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  • Robert MacCulloch

Back in May of this year, I wrote a report with a former Finance Minister that had a long title. It was called "In a New World, New thinking is Required: Why the Prioritization of Resources is Crucial to New Zealand’s Economic Recovery in the Wake of Covid-19". I believe that we were the first to specifically refer to the Warehouse Group, which claimed around $68 million under the wage subsidy scheme. However, our beef was with the NZ Treasury and Finance Minister, Grant Robertson, who we believed should have designed the scheme better. Indeed, companies like the Warehouse have a legal responsibility to their shareholders to maximize value so if this kind of public subsidy is on offer, then why not accept it?

Today it has been announced that the Warehouse is repaying the subsidy. The company had no obligation to repay. An apology for wasting public money should be coming from the NZ Government. Private companies acting completely within their legal rights have no reason to be sorry. The Warehouse should be applauded for an incredible act of social responsibility, which has gone a long way to rectifying the shortcomings of a scheme whose design was botched in the first place by our public officials in Wellington.

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  • Robert MacCulloch

Finance Minister, Grant Robertson, has announced, via the Beehive Website, that "Cabinet has agreed to the appointment of Dr Ganesh Nana to chair the Productivity Commission". In light of past media coverage along the following lines -"BERL chief economist Ganesh Nana says a capital gains tax will ensure the farming sector lifts its economic performance", as reported by Radio NZ - this appointment is unlikely to find favor with the business community. Robertson added, “I want to ensure that the Commission, like the Government, looks beyond GDP to find its measures of success, and has the wellbeing of current & future generations of NZ'ers front of mind as it generates new knowledge and advice".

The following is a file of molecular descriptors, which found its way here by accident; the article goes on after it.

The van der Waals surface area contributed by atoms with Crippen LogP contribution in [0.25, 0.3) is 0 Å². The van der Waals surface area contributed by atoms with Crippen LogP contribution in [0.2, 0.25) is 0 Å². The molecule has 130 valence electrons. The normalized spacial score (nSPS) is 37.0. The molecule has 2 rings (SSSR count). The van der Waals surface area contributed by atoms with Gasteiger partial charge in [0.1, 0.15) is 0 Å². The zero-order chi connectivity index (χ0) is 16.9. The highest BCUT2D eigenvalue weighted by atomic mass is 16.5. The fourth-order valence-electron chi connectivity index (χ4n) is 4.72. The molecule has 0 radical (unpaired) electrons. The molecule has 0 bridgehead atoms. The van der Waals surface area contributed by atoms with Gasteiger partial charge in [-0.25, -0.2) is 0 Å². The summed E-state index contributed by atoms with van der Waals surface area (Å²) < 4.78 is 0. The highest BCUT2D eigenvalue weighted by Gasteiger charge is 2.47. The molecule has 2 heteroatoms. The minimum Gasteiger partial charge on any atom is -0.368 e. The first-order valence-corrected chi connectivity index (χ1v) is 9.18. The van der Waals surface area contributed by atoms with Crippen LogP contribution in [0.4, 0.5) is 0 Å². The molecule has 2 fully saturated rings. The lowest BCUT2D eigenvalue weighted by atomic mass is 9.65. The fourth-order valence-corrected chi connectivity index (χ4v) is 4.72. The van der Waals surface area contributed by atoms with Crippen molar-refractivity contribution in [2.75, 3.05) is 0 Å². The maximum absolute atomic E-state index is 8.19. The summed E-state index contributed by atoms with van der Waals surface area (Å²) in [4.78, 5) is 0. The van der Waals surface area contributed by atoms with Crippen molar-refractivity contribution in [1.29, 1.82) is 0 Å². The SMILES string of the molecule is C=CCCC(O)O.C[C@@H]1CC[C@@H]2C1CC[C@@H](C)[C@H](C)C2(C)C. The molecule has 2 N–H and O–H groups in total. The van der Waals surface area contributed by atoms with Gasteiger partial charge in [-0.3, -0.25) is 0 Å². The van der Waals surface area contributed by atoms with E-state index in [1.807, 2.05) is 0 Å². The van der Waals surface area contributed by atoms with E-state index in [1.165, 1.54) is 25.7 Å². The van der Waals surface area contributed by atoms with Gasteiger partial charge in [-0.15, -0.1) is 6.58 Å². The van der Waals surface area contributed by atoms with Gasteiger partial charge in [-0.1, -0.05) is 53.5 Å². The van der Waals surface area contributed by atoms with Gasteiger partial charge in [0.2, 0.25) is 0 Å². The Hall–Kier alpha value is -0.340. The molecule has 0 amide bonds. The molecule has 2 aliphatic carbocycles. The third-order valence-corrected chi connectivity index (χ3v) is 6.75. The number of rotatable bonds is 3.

The word "productivity" is understood by economists to measure how efficiently inputs, such as labour and capital, are used to produce a given level of output. A common measure is GDP per hour worked. A country with high productivity, defined in these terms, has high average wages and is able to afford, for example, a higher quality health-care system. Better health-care adds to well-being. Higher paid workers can also spend more time with their families, rather than long hours at work trying to make ends meet.

Consequently, the focus of a "Productivity Commission" should be on how to achieve higher output per worker, not concern itself with how that higher output is allocated by private individuals or the government to secure higher levels of well-being. That risks taking decision-making away from we, the people.

As a result, in my view, the Minister of Finance erred when he wrote "I want to ensure the Commission, like the Government, looks beyond GDP ....". It is not for unelected bureaucrats in the Commission to act "like the Government" . The Commission's focus should simply be on how to help increase Kiwi pay for each hour of work.





Robert MacCulloch

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